Sustainable Technologies – IV Green Technologies

A brief review of some technology strategies for building a greener world.

But clean energy is only one aspect of the technological solution. The other aspect is the various forms of green technologies which can lead to a cleaner environment but without sacrificing efficiency and economy. One of the main principle of green technologies is that the technology of man must imitate the technology of nature. The most prominent aspect of Nature’s technology is Recycling. In Nature’s economy nothing remains waste because the waste of one organism becomes the food of other organism. Waste recycling is now a well-known eco-technology widely used in industrial circles all over the world. One of the reasons for the wide acceptance of this green technology is perhaps it is not only ecological but also economically profitable. For instance, Tata Steel recycles its grease and oil waste by converting it into fuel for the blast furnace, thereby saving a tidy sum of fuel cost. Thus, as R.P. Sharma, chief of environment and public health in Tata Steel states: “There is a clear business sense here. You improve the environment and it directly improves your bottom-line.” The new concept of Carbon Credit, which pays organizations for reducing the carbon emission, provides further incentives for business for eco-friendly practices. Some nations have advanced further by incorporating ecological principles at the level of planning. For example in Denmark, industrial estates are planned and organized in such a way that the waste of one factory becomes a resource for the other.

The other aspect of the technology of Nature is bio-diversity. Nature never promotes monoculture. Everything in Nature, forms, species, energy-flows, tends towards a rich diversity. This aspect of Nature has important implications for energy management and community development.

Creating a diversified eco-system made of biomass or wind energy, aquaculture, livestock development, agri-industires and services like food processing or preservation based on local resources and appropriate technology, cottage and craft industries for women, on a base of traditional or organic farming, is perhaps the most effective eco-development strategy for agricultural and rural communities.

Another new and interesting concept in green technology is the concept of the “living machine”. A living machine is a mechanism or machine built mainly from living organism of Nature and according to the living process and laws of Nature. They are machines because they designed and built to do a specific task. But they are also eco-systems made of living organisms like plants, algae. They are not only ecological but also more efficient and economical than conventional machinery in environment-related tasks like heating and cooling of buildings, food production, waste treatment and purify air. John and Nancy Todd, inventors of the concept, describe the rationale and significance of living machine for the present environmental condition of the planet:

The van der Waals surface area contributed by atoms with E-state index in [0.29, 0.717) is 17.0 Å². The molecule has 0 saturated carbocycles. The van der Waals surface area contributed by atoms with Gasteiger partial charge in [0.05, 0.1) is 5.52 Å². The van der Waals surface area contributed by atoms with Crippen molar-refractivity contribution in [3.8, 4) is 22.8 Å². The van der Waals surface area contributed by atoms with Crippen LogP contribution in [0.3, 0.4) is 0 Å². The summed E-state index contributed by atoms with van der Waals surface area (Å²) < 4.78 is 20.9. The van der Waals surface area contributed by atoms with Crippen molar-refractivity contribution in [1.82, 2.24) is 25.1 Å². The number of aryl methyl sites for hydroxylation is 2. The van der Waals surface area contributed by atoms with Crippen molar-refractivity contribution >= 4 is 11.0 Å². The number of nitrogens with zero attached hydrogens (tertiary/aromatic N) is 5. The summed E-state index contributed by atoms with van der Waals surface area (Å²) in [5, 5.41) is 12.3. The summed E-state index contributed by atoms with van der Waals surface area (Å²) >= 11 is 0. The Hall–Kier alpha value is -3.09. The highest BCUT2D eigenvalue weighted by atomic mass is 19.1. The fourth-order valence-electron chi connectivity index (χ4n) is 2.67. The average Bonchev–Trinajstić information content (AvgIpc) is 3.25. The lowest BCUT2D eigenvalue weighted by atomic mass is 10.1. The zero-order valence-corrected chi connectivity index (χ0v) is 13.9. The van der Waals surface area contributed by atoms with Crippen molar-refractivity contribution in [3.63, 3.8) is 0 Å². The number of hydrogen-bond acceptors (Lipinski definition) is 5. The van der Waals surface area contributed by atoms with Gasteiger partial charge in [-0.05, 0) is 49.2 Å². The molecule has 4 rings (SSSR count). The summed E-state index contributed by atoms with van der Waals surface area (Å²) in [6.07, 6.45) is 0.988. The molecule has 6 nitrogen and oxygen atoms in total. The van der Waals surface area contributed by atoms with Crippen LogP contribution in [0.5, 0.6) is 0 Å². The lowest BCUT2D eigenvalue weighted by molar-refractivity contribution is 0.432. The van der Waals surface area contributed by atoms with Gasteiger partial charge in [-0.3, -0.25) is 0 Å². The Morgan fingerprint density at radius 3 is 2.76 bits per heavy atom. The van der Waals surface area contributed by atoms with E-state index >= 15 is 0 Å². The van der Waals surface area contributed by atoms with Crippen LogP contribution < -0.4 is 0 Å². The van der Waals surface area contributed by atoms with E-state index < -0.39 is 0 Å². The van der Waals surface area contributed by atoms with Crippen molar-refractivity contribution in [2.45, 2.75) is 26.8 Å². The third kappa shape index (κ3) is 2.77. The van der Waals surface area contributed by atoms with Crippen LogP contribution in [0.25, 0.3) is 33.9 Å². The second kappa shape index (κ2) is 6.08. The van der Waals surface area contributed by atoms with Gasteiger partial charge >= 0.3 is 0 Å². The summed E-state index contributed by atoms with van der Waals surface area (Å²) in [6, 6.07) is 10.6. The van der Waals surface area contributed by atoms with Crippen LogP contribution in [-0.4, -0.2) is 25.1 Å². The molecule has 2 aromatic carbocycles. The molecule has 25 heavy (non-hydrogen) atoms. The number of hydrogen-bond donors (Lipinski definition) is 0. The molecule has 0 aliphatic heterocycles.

“The innumerable and life-endangering environmental ills that currently plague us globally and locally are the byproducts of human cultures deeply estranged from the great natural systems of the planet… The only lasting solution to counter this dynamic is to create consciously symbiotic relationship between humanity and nature. Such relationship demand nothing less than a fundamental technological revolution designed to integrate advanced societies with the natural world… Among the most encouraging recent development has been the invention of living technologies that literally harness the intelligence, process and organisms found in nature not only to support human societies but to restore damaged and polluted ecosystem.”

The Living Machine is not merely a concept. Prototypes of them are now being installed through out the US, Canada and UK. As the inventors of the living machine concept state:

“We have designed and built living machines to grow food, to heat and cool buildings, to bioremediate naturally occurring bodies of water. It is possible to apply the same kind of biological engineering to the production of high-quality biogas fuels. Living machines produce byproducts that can be used in the manufacture of materials ranging from paper products to advanced construction materials. They can be linked together to form an engineered ecology, a living technology that can be designed to protect and nurture natural environment and to support human communities.”

These living technologies, according to Tack and Nancy Todd, will be “upto 10,000 times more effective than conventional technologies” and in terms of energy and chemical inputs, the existing examples of living machines are already “ten to one hundred times more effective”. Thus the concept of the living machine is a wonderful innovation with immense possibilities for creating living technologies which are in tune with the technology of Nature.


The author is a student and practitioner in the path of integral yoga.


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